Author(s): Barkley JE, Salvy SJ, Roemmich JN
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Abstract OBJECTIVES: To assess the effects of simulated ostracism on children's physical activity behavior, time allocated to sedentary behavior, and liking of physical activity. METHODS: Nineteen children (11 boys, 8 girls; age 11.7 ± 1.3 years) completed 2 experimental sessions. During each session, children played a virtual ball-toss computer game (Cyberball). In one session, children played Cyberball and experienced ostracism; in the other session, they were exposed to the inclusion/control condition. The order of conditions was randomized. After playing Cyberball, children were taken to a gymnasium where they had free-choice access to physical and sedentary activities for 30 minutes. Children could participate in the activities, in any pattern they chose, for the entire period. Physical activity during the free-choice period was assessed via accelerometery and sedentary time via observation. Finally, children reported their liking for the activity session via a visual analog scale. RESULTS: Children accumulated 22\% fewer (P < .01) accelerometer counts and 41\% more (P < .04) minutes of sedentary activity in the ostracized condition (8.9(e+4) ± 4.5(e+4) counts, 11.1 ± 9.3 minutes) relative to the included condition (10.8(e+4) ± 4.7(e+4) counts, 7.9 ± 7.9 minutes). Liking (8.8 ± 1.5 cm included, 8.1 ± 1.9 cm ostracized) of the activity sessions was not significantly different (P > .10) between conditions. CONCLUSIONS: Simulated ostracism elicits decreased subsequent physical activity participation in children. Ostracism may contribute to children's lack of physical activity.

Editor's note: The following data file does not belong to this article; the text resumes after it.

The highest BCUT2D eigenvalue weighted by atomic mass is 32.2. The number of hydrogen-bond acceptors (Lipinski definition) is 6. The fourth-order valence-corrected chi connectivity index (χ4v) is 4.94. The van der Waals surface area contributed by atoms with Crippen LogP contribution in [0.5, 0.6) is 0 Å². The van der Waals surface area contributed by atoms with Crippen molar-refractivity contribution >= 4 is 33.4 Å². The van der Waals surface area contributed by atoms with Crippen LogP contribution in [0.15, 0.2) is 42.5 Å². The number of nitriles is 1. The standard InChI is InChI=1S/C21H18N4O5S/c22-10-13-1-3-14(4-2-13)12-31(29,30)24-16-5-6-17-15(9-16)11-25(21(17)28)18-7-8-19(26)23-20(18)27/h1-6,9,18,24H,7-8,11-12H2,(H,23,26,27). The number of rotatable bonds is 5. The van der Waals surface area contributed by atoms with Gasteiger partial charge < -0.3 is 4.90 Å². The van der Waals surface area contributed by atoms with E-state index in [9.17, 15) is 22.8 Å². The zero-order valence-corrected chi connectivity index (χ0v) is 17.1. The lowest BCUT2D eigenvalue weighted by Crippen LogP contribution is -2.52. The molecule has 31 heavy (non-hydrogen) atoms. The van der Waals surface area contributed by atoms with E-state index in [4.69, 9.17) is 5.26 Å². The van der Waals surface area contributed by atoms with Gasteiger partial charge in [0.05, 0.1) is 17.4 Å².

This article was published in Pediatrics
and referenced in Journal of Obesity & Weight Loss Therapy